FAQs and Tips

Frequently Asked Questions & Tips


I’ve been getting a few questions from scrollers as well as some excellent tips and ideas. Rather than have to repeat the answers I’m going to start putting the more common questions and answers as well as helpful tips on this page.

Questions?


If you have a question and you don’t find the answer here please email it to me and I’ll do my best to answer. I’m not an expert with the scroll saw, but I know a few that I can ask.

Tips


And if you have a helpful tip, email that as well and I’ll add it to this list.

If you disagree with something you find here, please let me know and I’ll put a note next to the tip or answer in question. Like I said, I’m not an expert and I’m open to learning.


Q

What blade do you use for most of your scrolling?

A

I use a #5 Skip Reverse Tooth blade. The Skip tooth cuts faster with less burning and the Reverse Tooth greatly reduces chipping on both the top and bottom surfaces. A #5 blade is sufficiently fine for most of the work required by my plans.

Q

What Drill Bit do you use to start inside cuts?

A

A No. 58 drill bit is perfect for a # 5 blade. I also round the top of each blade with a coarse sharpening stone to make it a little easier to slip into the drilled hole.

Q

In your drawings you keep referring to "1/4" stock." What is "stock"? I’m new to scroll-sawing and don’t understand what kind of wood this is. Can you set me straight?

A

We use several different kinds of wood. Ash, Cherry and Mahogany are among the favorites. The stock we get is scrap we buy from a local cabinet maker and is usually 2" x 4" x 2 ft long or so. We cut it on a band saw to about 3/8" thick and then run it through a thickness planer to end up with a piece that measures 1/4" thick x 4" wide x 2 ft long. And that’s what I refer to as stock in my plans.

But you could also use 1/4" birch plywood, which is available at most lumber yards, or if you find a good lumber yard they will "Mill" 1/2" stock to 1/4" for a fee. Home Depot also has a reasonably priced supply of wood (not sure of type of wood) which is 1/4" x 4" x 36" look near the moldings.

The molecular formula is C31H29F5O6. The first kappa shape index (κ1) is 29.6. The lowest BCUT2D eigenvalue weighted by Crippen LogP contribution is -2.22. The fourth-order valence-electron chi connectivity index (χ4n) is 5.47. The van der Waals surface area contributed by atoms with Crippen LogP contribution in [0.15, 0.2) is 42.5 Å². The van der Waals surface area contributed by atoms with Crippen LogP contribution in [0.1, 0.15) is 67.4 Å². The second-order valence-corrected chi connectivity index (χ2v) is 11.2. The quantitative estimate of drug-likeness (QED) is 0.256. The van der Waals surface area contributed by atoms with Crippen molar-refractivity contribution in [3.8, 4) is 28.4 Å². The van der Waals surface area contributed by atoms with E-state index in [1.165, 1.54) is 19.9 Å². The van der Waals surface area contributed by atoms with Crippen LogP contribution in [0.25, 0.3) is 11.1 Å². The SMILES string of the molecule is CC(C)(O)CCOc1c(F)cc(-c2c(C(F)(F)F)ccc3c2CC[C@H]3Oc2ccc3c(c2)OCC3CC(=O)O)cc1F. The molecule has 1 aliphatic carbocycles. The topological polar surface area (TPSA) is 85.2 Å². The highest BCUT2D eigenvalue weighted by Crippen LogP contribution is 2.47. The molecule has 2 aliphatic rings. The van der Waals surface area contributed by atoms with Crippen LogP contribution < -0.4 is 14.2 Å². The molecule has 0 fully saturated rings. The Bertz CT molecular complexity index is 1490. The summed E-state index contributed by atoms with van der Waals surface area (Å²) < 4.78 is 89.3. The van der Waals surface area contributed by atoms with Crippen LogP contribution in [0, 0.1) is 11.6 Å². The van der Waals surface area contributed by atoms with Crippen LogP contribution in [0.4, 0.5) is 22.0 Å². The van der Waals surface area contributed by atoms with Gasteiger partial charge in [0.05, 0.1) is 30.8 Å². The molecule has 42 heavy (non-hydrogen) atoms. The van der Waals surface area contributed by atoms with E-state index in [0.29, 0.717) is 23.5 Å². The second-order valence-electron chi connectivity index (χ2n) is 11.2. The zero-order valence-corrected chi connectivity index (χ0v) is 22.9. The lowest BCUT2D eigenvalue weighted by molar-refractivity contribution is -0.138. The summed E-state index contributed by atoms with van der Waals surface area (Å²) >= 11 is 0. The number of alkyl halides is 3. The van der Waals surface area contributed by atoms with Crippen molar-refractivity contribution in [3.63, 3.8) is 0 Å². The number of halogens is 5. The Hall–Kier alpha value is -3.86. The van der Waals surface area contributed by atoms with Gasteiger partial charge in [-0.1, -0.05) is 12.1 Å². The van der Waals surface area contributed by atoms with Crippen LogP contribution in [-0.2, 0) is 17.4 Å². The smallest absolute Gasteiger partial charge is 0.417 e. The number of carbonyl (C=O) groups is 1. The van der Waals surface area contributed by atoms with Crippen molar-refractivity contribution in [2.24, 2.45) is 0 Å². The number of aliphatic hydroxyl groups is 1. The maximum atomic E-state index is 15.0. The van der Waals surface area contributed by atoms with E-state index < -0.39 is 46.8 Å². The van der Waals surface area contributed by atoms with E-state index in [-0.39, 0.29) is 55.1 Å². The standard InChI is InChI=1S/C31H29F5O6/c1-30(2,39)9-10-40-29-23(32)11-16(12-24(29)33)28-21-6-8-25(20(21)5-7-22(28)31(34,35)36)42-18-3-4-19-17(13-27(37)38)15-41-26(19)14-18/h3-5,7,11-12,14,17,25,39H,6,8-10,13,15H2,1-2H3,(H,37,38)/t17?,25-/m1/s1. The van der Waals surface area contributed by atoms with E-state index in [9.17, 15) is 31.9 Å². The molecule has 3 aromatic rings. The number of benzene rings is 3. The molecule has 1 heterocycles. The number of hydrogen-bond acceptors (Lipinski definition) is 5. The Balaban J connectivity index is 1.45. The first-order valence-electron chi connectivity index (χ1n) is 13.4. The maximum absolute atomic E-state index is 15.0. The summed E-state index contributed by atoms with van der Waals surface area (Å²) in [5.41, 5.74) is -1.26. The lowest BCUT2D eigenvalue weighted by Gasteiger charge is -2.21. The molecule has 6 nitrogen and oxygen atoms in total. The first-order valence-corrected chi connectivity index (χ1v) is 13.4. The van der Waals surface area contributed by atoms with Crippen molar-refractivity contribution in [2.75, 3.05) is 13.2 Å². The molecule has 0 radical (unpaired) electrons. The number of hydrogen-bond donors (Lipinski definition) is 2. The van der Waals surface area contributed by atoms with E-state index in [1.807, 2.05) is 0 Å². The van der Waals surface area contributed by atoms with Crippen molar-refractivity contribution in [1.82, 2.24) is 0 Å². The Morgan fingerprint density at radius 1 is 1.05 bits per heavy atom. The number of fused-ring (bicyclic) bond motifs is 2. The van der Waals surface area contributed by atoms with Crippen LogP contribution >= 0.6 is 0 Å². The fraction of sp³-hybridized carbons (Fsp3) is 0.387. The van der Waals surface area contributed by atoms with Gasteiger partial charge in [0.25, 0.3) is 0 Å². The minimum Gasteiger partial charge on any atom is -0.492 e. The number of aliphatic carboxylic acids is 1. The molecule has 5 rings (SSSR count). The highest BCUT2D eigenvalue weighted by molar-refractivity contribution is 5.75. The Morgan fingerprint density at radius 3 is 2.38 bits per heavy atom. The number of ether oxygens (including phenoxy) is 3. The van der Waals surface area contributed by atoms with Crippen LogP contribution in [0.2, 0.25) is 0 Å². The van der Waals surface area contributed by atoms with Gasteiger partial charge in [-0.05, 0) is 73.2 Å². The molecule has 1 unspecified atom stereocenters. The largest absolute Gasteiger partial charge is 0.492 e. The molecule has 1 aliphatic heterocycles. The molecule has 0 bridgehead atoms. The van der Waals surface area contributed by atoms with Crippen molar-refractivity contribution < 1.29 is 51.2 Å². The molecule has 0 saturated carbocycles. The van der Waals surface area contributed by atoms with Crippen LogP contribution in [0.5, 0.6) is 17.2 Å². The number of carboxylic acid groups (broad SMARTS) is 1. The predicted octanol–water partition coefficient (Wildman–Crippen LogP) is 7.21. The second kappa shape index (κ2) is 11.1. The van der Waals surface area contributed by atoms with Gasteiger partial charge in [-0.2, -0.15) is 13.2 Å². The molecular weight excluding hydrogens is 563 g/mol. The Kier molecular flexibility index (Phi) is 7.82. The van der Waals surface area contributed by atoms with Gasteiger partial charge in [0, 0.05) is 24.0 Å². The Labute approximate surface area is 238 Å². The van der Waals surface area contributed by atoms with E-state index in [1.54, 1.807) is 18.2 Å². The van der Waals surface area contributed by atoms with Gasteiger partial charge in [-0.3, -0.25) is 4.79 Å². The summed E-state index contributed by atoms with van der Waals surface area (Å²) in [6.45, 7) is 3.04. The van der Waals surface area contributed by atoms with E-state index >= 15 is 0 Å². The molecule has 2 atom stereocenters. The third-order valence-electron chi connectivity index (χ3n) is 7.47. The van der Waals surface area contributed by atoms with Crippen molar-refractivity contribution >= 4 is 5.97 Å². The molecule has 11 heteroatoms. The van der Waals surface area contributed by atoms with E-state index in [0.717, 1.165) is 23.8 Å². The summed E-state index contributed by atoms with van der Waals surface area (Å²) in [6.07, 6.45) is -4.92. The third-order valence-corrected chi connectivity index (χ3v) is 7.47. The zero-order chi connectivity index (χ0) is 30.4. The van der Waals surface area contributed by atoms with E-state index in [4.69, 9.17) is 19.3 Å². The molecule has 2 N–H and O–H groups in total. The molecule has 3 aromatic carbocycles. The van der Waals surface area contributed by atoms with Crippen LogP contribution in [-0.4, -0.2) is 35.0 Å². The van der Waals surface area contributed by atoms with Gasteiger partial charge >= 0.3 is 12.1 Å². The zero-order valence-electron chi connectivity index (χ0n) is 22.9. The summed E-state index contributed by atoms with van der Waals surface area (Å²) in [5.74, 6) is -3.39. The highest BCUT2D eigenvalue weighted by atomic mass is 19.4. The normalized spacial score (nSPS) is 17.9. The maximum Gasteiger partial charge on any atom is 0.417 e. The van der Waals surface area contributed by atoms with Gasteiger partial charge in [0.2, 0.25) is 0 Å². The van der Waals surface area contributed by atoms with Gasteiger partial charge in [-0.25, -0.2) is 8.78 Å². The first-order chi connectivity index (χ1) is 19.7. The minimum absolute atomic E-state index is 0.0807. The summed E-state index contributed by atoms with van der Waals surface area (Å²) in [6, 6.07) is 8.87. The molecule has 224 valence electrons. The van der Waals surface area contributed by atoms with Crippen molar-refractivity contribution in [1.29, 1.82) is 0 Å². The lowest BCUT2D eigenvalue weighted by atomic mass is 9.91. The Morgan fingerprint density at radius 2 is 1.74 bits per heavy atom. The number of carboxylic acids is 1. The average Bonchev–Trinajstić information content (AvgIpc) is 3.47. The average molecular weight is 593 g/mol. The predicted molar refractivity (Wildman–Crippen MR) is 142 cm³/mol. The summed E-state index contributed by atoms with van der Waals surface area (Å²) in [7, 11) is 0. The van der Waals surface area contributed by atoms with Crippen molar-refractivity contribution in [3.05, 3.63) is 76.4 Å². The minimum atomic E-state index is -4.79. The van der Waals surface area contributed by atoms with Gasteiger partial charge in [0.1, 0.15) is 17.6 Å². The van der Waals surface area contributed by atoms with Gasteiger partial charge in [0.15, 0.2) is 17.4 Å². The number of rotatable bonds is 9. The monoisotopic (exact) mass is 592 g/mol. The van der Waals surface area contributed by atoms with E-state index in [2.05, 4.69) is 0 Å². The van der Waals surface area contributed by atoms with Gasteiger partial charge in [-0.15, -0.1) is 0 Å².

Tip

Tilt your scroll saw towards you. You’ll be sitting in a more comfortable position with a straighter back. You’ll find it easier to sit longer with fewer back aches. I use a chunk of 2 by 4 under the back leg of my stand.

Tip

A magnifying desk lamp will make fine detail work much easier. Buy a good one with a quality lens.

Tip

I do most of my scrolling with 2 pieces of 1/4" stock fastened together. I end up with 2 finished pieces with each cut. I use tiny brads outside the finished area to secure the 2 pieces while cutting. Wrapping the pieces with tape works too.

Tip

If you touch the bottom of your work piece to a sanding belt AFTER DRILLING the holes for inside cuts, you’ll find it much easier to feed the blade through the hole. Those little chips left when the drill bit pokes through the bottom can really clog up the holes.

Tip

Burned Edges? We normally cut our bigger items in 1/2 – 5/8 inch Cherry, Maple, and some Oak and have found that the Olsen #7 Double Skip tooth (requires 1/16 inch drill hole) works very well in reducing the amount of burning we get. The only thing with the Double Skip is that it doesn’t clean the back of the project as well as the #7 Reverse Skip does. We have also been told that putting shipping tape over the pattern works well to help prevent chipping.